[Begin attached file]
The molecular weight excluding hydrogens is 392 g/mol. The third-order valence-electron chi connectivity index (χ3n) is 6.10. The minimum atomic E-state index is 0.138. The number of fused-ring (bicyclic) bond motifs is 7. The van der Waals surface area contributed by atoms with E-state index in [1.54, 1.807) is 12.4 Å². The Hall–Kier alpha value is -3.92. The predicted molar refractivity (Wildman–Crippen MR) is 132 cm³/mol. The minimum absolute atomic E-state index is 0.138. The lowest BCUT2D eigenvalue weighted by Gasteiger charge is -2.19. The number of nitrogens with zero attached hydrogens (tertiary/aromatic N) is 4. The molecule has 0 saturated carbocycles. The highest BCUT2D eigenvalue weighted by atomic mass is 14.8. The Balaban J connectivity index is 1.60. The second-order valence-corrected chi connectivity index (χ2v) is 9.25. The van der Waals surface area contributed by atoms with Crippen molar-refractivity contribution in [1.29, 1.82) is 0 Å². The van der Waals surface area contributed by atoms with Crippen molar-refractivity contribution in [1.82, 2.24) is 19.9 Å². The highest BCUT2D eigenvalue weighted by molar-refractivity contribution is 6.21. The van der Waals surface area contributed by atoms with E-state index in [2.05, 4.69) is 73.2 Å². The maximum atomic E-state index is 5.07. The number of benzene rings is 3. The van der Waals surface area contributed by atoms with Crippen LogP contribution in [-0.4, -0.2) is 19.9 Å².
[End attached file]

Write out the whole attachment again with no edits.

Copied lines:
The molecular weight excluding hydrogens is 392 g/mol. The third-order valence-electron chi connectivity index (χ3n) is 6.10. The minimum atomic E-state index is 0.138. The number of fused-ring (bicyclic) bond motifs is 7. The van der Waals surface area contributed by atoms with E-state index in [1.54, 1.807) is 12.4 Å². The Hall–Kier alpha value is -3.92. The predicted molar refractivity (Wildman–Crippen MR) is 132 cm³/mol. The minimum absolute atomic E-state index is 0.138. The lowest BCUT2D eigenvalue weighted by Gasteiger charge is -2.19. The number of nitrogens with zero attached hydrogens (tertiary/aromatic N) is 4. The molecule has 0 saturated carbocycles. The highest BCUT2D eigenvalue weighted by atomic mass is 14.8. The Balaban J connectivity index is 1.60. The second-order valence-corrected chi connectivity index (χ2v) is 9.25. The van der Waals surface area contributed by atoms with Crippen molar-refractivity contribution in [1.29, 1.82) is 0 Å². The van der Waals surface area contributed by atoms with Crippen molar-refractivity contribution in [1.82, 2.24) is 19.9 Å². The highest BCUT2D eigenvalue weighted by molar-refractivity contribution is 6.21. The van der Waals surface area contributed by atoms with E-state index in [2.05, 4.69) is 73.2 Å². The maximum atomic E-state index is 5.07. The number of benzene rings is 3. The van der Waals surface area contributed by atoms with Crippen LogP contribution in [-0.4, -0.2) is 19.9 Å².